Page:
NASA Dryden Flight Research Center
NASA's Modified MQ-9 Predator B "Ikhana" is shown in General Atomics Aeronautical Systems plant in Poway, Calif., while undergoing major avionics and electrical systems upgrades. (GA-ASI photo) › View Larger Image
NASA Dryden center director David McBride and Frank Pace, president of General Atomics Aeronautical Systems' Aircraft Systems Group, were captured by the photographer in front of NASA's MQ-9 "Ikhana" during McBride's recent visit to the firm's Poway, Calif., facility. (GA-ASI photo) › View Larger Image EDWARDS, Calif. - NASA's Dryden Flight Research Center and General Atomics Aeronautical Systems, Inc. (GA-ASI) have partnered in a collaborative agreement to allow for the development and flight testing of new command and control satellite link capabilities on a Predator B unmanned aircraft system.
As the result of a no-cost Space Act Agreement signed in September, the parties will upgrade the command and control system of NASA's MQ-9 Predator B, named "Ikhana," to enable aircraft operations in more remote geographical regions. The upgraded aircraft will then be used to conduct systems testing and evaluation flights. This activity will allow both NASA and GA-ASI to reach the mutual goal of demonstrating this advanced capability.
"The system improvements enabled by this agreement expand the utility of the Ikhana MQ-9 for NASA science and the development of technology required for unmanned air systems to fly in the national airspace," said NASA Dryden center director David McBride. "Both are key national priorities that benefit from this government/industry cooperative effort."
"We are pleased to renew our commitment to NASA and to help expand the utility of Ikhana to Arctic missions," said Frank Pace, president of the Aircraft Systems Group, GA-ASI. "With growing interest in using remotely piloted aircraft for civil missions, we expect our work with NASA to open the door for increased confidence in operating these aircraft in the National Airspace System."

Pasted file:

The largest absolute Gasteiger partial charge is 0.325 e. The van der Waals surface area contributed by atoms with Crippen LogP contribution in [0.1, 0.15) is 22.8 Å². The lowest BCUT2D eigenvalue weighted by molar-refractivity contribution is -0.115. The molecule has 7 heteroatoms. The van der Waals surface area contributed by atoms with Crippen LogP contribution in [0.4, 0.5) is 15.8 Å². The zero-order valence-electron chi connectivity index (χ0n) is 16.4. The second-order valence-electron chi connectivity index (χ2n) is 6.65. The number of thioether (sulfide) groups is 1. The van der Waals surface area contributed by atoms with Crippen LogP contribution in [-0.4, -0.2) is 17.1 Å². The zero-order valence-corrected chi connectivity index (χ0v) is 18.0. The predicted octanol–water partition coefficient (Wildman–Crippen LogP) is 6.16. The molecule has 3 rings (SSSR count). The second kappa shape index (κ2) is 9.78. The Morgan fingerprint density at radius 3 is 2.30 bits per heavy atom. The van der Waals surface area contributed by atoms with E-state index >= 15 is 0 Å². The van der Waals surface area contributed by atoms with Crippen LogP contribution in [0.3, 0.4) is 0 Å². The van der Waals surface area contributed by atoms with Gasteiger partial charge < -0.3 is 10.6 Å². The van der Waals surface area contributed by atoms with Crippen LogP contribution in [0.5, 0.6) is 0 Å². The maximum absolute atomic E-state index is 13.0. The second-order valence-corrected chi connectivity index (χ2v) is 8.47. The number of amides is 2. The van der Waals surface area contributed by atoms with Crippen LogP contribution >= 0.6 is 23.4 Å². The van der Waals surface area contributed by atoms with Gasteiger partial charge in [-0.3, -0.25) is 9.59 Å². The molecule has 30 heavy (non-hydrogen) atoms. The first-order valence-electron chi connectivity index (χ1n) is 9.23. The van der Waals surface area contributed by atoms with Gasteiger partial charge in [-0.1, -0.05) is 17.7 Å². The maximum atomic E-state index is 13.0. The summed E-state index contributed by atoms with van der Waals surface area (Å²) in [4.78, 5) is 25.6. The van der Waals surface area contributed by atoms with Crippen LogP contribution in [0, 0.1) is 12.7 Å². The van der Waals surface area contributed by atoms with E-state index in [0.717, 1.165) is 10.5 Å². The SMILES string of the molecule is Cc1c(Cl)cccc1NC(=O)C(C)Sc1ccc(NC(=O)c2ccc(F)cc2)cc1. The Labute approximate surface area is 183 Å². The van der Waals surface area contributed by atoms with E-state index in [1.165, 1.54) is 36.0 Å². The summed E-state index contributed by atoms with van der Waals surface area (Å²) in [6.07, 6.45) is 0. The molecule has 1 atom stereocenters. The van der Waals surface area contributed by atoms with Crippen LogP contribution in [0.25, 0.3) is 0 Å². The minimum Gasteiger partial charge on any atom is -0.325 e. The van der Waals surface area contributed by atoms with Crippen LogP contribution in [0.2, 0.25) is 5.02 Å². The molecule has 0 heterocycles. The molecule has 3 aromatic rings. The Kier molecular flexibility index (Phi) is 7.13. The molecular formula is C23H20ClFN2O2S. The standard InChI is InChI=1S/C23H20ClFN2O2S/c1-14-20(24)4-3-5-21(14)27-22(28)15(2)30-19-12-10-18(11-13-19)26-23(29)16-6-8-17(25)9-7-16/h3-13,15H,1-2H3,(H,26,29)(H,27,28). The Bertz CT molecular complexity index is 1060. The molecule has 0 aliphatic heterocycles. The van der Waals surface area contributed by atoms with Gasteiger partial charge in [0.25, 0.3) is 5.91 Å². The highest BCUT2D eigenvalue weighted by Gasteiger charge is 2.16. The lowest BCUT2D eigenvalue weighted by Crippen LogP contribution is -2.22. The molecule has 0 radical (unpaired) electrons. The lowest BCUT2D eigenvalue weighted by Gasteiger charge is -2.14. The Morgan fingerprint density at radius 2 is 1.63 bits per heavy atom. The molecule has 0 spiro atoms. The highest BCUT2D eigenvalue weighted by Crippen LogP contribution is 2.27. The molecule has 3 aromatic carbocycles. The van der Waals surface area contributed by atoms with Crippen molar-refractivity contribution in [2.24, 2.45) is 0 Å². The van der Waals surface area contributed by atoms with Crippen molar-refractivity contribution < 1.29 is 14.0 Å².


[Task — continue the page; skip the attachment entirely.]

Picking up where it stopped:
"This new capability will allow Ikhana to support NASA science missions at higher latitudes where many important geophysical processes must be studied," said Bob Curry, NASA Dryden chief scientist. "In recent years, unmanned aircraft have demonstrated transformational opportunities for Earth science airborne research, particularly due to their very long endurance capability. They can also reduce the need to expose aircrew to remote and unforgiving environments."
NASA's MQ-9 Predator B unmanned aircraft, the Ikhana, is shown during a Southern California wildfire imaging mission in October 2007 with the Autonomous Module Scanner pod slung under its left wing. (NASA / Jim Ross) › View Larger Image NASA is using the aircraft in advanced flight research activities including those paving the way for opening up the National Airspace System to unmanned aircraft systems operation, in addition to its role in advancing science.
The next mission for NASA's Predator B aircraft, planned for the summer of 2013, is the Marginal Ice Zone Observations and Processes Experiment, or MIZOPEX. NASA will provide the aircraft system and its associated engineering, technical and operational staff to support Ikhana's mission to carry science instruments designed to investigate ice changes in the Arctic. The MIZOPEX team is comprised of scientists led by James Maslanik of the University of Colorado at Boulder. The science project manager is John Adler of the National Oceanic and Atmospheric Administration.
Ikhana was manufactured by GA-ASI and delivered to NASA in 2006. Ikhana carried the NASA-developed Autonomous Modular Scanner for the multi-year Western States Fire Mission in 2007 and 2008 that investigated fires in the Western United States, especially California. Working closely with the Federal Aviation Administration, the remotely piloted aircraft flew in the National Airspace System allowing the sensor to deliver near-real time wildfire information to incident commanders in the field.
Ikhana is capable of reaching altitudes above 40,000 feet and flying for more than 20 hours. The aircraft recently underwent a major retrofit that included integrating redundant avionics, wingtip antennas, laser altimeters, centerline hard points and greater electrical power generation capability.
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